After I landed back in San Francisco last week, more than one old friend asked me, “so where exactly have you been since you left?”
Yeah, I’m not the best at always being clear to others about my projects and travels. Even if you closely follow my Facebook status updates, I enjoy occasionally being vague. Even Ian asks me sometimes, “um, where are you again?”
What can I say? I’m a bit of a spur-of-the-moment gal. Problem is, trying to build a steady career while spurring-off here and there.
I would imagine that most of you who read BNT and Matador at one point or another have longed to take on the open road and somehow make a career out of it. Whether that means through writing about your travels, vlogging about your spiritual experiences, or even consulting in your chosen field in different countries, the balance of exploration and work is never an easy one.
I took off last July, planning to make my way around the US with a car that already had 170,000+ miles on it, and no real plan other than to contact people on Couchsurfing.org at least two days before I landed in a place. What I quickly realized is that there is a balance of give and take that is necessary when you try and combine work and travel.
Something’s Gotta Give
Longtime Matador contributor Turner Wright just wrote a piece over at Vagabondish about this very subject entitled, Are You a Victim of Travel Writer’s Catch-22?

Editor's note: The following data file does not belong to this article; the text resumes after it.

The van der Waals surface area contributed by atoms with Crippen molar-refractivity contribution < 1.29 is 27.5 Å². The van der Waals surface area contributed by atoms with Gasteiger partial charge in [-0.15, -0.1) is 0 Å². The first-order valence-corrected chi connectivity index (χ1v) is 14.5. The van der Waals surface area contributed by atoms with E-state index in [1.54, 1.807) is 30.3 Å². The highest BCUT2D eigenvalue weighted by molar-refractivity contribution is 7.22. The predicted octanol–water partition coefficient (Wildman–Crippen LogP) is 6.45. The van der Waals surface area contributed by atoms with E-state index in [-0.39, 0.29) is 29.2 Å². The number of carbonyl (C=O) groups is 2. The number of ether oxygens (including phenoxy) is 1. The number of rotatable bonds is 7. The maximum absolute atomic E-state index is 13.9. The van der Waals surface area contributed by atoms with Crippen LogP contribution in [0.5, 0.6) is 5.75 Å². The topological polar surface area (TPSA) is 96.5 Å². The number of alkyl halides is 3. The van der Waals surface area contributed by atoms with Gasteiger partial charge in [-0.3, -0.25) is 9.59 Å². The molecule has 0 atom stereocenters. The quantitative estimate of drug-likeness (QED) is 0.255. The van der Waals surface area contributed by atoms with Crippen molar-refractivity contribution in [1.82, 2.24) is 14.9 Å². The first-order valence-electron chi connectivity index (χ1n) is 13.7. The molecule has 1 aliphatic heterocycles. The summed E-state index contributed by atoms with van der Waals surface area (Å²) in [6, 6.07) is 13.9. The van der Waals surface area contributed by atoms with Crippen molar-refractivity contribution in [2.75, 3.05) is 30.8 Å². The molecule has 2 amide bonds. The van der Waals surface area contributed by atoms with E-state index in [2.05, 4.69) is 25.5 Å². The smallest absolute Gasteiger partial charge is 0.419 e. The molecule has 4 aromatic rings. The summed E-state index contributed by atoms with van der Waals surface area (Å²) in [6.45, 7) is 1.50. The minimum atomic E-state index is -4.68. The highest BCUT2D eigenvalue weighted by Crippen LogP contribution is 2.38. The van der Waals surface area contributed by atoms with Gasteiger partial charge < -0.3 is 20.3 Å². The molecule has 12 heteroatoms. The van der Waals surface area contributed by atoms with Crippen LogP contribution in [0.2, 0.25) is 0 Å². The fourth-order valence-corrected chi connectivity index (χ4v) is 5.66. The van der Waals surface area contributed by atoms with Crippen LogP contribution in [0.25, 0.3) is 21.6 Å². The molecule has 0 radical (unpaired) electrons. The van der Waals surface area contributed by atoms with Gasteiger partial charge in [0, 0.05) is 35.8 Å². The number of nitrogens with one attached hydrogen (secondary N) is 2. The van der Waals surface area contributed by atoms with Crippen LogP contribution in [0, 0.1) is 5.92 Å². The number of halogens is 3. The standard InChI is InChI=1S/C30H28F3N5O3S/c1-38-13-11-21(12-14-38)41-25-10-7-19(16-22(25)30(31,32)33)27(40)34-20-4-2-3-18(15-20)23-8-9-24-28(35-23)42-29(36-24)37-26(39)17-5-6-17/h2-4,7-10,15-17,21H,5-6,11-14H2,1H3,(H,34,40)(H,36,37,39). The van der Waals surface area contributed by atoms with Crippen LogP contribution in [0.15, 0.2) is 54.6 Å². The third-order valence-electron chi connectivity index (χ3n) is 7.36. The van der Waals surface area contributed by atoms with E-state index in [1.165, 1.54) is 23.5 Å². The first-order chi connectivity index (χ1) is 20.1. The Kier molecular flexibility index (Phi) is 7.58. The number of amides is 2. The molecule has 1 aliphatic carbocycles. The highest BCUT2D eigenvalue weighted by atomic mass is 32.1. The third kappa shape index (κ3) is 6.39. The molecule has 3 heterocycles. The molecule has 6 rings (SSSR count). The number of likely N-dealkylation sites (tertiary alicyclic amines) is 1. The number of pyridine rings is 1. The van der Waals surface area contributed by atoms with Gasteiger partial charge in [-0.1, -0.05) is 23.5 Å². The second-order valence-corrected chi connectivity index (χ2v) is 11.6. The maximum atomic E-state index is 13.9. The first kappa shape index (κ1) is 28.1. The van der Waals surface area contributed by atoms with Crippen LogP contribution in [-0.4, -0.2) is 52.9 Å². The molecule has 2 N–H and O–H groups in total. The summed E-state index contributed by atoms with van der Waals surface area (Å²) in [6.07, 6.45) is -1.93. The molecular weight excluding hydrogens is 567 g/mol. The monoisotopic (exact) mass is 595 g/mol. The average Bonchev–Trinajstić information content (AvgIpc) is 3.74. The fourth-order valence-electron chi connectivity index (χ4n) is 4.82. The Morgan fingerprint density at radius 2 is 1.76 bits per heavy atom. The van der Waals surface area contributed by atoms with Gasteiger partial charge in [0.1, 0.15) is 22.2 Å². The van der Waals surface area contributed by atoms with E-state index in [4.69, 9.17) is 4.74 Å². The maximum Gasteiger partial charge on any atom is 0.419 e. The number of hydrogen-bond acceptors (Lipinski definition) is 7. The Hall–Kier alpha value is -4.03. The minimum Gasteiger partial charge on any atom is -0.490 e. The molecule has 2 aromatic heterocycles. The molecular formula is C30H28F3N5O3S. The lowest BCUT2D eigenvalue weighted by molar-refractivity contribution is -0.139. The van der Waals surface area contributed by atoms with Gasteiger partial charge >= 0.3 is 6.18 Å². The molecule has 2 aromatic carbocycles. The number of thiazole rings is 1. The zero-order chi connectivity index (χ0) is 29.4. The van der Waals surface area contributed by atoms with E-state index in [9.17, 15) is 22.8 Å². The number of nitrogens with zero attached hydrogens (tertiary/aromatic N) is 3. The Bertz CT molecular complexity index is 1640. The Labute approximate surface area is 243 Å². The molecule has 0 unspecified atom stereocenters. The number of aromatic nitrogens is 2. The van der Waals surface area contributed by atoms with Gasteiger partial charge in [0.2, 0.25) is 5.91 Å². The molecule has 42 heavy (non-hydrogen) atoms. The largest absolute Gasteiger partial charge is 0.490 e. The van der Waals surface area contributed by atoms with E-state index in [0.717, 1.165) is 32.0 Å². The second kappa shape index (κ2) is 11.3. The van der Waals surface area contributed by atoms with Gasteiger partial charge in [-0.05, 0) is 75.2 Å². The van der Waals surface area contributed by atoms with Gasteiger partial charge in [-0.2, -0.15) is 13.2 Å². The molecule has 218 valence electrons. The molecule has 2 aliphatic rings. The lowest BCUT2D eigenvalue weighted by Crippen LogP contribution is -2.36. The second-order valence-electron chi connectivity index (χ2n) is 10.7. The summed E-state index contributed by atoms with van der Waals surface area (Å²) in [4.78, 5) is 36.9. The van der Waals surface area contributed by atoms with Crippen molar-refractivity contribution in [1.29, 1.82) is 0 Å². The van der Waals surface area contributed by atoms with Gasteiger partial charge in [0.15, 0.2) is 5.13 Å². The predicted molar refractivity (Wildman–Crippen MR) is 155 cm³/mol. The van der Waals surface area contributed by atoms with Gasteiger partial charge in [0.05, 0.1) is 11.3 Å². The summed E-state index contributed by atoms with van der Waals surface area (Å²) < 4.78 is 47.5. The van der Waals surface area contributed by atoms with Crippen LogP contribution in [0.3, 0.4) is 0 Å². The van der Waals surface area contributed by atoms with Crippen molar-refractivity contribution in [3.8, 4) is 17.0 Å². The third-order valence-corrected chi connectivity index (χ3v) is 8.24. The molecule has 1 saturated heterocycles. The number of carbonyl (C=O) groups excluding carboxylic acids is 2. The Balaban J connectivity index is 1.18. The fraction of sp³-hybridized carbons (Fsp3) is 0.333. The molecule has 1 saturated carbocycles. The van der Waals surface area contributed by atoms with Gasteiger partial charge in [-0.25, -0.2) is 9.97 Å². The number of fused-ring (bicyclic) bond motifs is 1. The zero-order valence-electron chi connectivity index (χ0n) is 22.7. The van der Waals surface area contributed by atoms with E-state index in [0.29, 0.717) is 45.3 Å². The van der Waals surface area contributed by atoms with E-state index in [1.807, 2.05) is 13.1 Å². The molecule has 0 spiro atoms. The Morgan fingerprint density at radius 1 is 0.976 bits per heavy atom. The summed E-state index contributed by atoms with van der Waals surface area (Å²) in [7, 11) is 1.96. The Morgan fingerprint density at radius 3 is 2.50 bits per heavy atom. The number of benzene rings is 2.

Did I ever cut a traveling experience short by the subconscious need to get the most recent one on paper before I began anew?
Though he specifically talks about the perils of balancing travel writing and enjoying the place in which he finds himself, the same is true for any career we decide to take on while being on the road. Sometimes it means giving up fully enjoying, or getting to know, the place you’ve landed.
Making a living this way takes discipline, my friend. And it takes being honest with yourself about what type of person you are.
What I figured out over the first couple of months of my trip is that I needed to stay in one place for at least a month at a time (that hardly precluded weekend trips to nearby destinations). One or two months at the same destination meant I could have the time to get to see a place AND work the hours needed to pay for living in that place.
Since that time, I’ve spent one month here, several months there. That works for me. Some of you might be better at handling a week or two in one place and getting your work done like a champ. But it is worth thinking about your personality type, how schedules work for you, and any underlying emotional agendas before embarking on this work lifestyle.
But when the world calls you, what else are you going to do?
What are some tips for balancing work and travel? Share them below!
Interested in learning exactly how to go about making a career out of travel writing? Then check out MatadorU, where you’ll not only get the writing skills, but you’ll become part of a community that helps with the ups and downs of working on the road.
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